A bearded white haired person from the shoulders up with mountains out of focus in the background.

Mono Lake advocate Martin Litton passes away at age 97

1935 letter to L.A. Times
1935 letter to LA Times

Environmental activist, Colorado River guide, World War II pilot, former Sierra Club board member, and former Sunset Magazine travel editor Martin Litton passed away on Sunday at the age of 97. He was an outspoken and uncompromising advocate for protecting wild places, including Mono Lake. At the age of 18, he wrote a letter to the editor that was published in the Los Angeles Times on October 27, 1935:

To Save Mono Lake

     INGLEWOOD, Oct 21.—[To the Editor of The Times:] For the disappearance of Owens Lake there is some excuse. Los Angeles really needed the water. But when our City of the Angels will wantonly dry up beautiful, mysterious Mono Lake to selfishly add a few unnecessary gallons to an already adequate supply, things are going a little too far. The people of the Owens Valley region are already deeply resentful toward the great city which has made their once fertile and productive land into a barren desert waste. The people of the entire State should rise up against the destruction of Mono Lake. Mono Lake is a gem—among California’s greatest scenic attractions—a beautiful and historic landmark which must not be destroyed.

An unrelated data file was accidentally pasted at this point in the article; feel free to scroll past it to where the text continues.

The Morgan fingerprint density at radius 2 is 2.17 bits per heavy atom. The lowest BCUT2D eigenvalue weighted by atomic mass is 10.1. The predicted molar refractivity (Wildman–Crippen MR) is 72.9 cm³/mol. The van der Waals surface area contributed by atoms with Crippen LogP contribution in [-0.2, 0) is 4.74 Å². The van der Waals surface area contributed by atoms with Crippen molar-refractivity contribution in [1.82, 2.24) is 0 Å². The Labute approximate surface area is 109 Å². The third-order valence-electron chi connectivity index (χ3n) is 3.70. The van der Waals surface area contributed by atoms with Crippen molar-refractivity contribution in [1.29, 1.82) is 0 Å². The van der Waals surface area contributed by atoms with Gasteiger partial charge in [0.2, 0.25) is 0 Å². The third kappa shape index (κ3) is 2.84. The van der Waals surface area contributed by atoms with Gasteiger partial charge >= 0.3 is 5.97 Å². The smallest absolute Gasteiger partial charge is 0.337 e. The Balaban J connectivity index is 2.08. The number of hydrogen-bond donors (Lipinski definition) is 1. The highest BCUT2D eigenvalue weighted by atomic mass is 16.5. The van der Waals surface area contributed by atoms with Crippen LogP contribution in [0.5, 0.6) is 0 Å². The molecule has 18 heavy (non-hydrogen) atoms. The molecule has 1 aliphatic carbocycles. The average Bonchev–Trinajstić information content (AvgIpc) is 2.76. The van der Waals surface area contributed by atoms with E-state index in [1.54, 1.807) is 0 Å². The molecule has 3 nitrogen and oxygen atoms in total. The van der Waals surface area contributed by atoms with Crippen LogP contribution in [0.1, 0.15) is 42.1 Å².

Martin Litton, president of Sequoia Forestkeeper, talking with Mono Lake Committee Board Member Andrea Lawrence and the Committee’s then-Office Director Erika Obedzinski, at the 2008 Sierra Nevada Alliance Conference in King’s Beach. Andrea passed away six months after this photo was taken, and Martin passed away this past Sunday. They both were a large part of many environmental victories during their inspirational and achievement-filled lives. Photo by Greg Reis.

Top photo courtesy of Outside Online.